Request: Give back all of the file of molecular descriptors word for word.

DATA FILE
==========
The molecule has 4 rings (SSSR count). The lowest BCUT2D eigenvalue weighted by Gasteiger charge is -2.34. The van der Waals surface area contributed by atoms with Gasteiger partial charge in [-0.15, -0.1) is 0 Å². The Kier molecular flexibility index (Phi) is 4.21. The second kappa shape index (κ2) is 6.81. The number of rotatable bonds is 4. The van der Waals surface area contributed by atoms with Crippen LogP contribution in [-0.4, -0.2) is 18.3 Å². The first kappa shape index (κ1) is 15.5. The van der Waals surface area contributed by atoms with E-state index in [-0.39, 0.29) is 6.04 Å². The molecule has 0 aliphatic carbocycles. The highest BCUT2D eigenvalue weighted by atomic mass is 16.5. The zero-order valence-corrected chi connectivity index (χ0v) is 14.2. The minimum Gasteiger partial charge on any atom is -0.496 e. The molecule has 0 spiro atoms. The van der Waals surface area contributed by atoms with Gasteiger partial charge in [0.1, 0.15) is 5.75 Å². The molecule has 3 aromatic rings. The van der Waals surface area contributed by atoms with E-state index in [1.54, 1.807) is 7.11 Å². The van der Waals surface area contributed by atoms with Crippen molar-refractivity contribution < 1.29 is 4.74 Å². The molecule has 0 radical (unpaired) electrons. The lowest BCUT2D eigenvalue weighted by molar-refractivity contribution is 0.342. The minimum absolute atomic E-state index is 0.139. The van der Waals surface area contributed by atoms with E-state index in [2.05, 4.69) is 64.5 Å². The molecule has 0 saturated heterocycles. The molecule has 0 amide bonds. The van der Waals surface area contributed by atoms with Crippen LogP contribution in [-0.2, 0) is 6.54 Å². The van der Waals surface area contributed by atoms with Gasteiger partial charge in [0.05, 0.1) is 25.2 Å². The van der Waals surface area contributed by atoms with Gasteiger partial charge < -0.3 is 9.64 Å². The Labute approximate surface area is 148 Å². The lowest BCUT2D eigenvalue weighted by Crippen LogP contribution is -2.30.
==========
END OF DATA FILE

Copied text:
The molecule has 4 rings (SSSR count). The lowest BCUT2D eigenvalue weighted by Gasteiger charge is -2.34. The van der Waals surface area contributed by atoms with Gasteiger partial charge in [-0.15, -0.1) is 0 Å². The Kier molecular flexibility index (Phi) is 4.21. The second kappa shape index (κ2) is 6.81. The number of rotatable bonds is 4. The van der Waals surface area contributed by atoms with Crippen LogP contribution in [-0.4, -0.2) is 18.3 Å². The first kappa shape index (κ1) is 15.5. The van der Waals surface area contributed by atoms with E-state index in [-0.39, 0.29) is 6.04 Å². The molecule has 0 aliphatic carbocycles. The highest BCUT2D eigenvalue weighted by atomic mass is 16.5. The zero-order valence-corrected chi connectivity index (χ0v) is 14.2. The minimum Gasteiger partial charge on any atom is -0.496 e. The molecule has 0 spiro atoms. The van der Waals surface area contributed by atoms with Gasteiger partial charge in [0.1, 0.15) is 5.75 Å². The molecule has 3 aromatic rings. The van der Waals surface area contributed by atoms with E-state index in [1.54, 1.807) is 7.11 Å². The van der Waals surface area contributed by atoms with Crippen molar-refractivity contribution < 1.29 is 4.74 Å². The molecule has 0 radical (unpaired) electrons. The lowest BCUT2D eigenvalue weighted by molar-refractivity contribution is 0.342. The minimum absolute atomic E-state index is 0.139. The van der Waals surface area contributed by atoms with E-state index in [2.05, 4.69) is 64.5 Å². The molecule has 0 saturated heterocycles. The molecule has 0 amide bonds. The van der Waals surface area contributed by atoms with Crippen LogP contribution in [-0.2, 0) is 6.54 Å². The van der Waals surface area contributed by atoms with Gasteiger partial charge in [0.05, 0.1) is 25.2 Å². The van der Waals surface area contributed by atoms with Gasteiger partial charge < -0.3 is 9.64 Å². The Labute approximate surface area is 148 Å². The lowest BCUT2D eigenvalue weighted by Crippen LogP contribution is -2.30.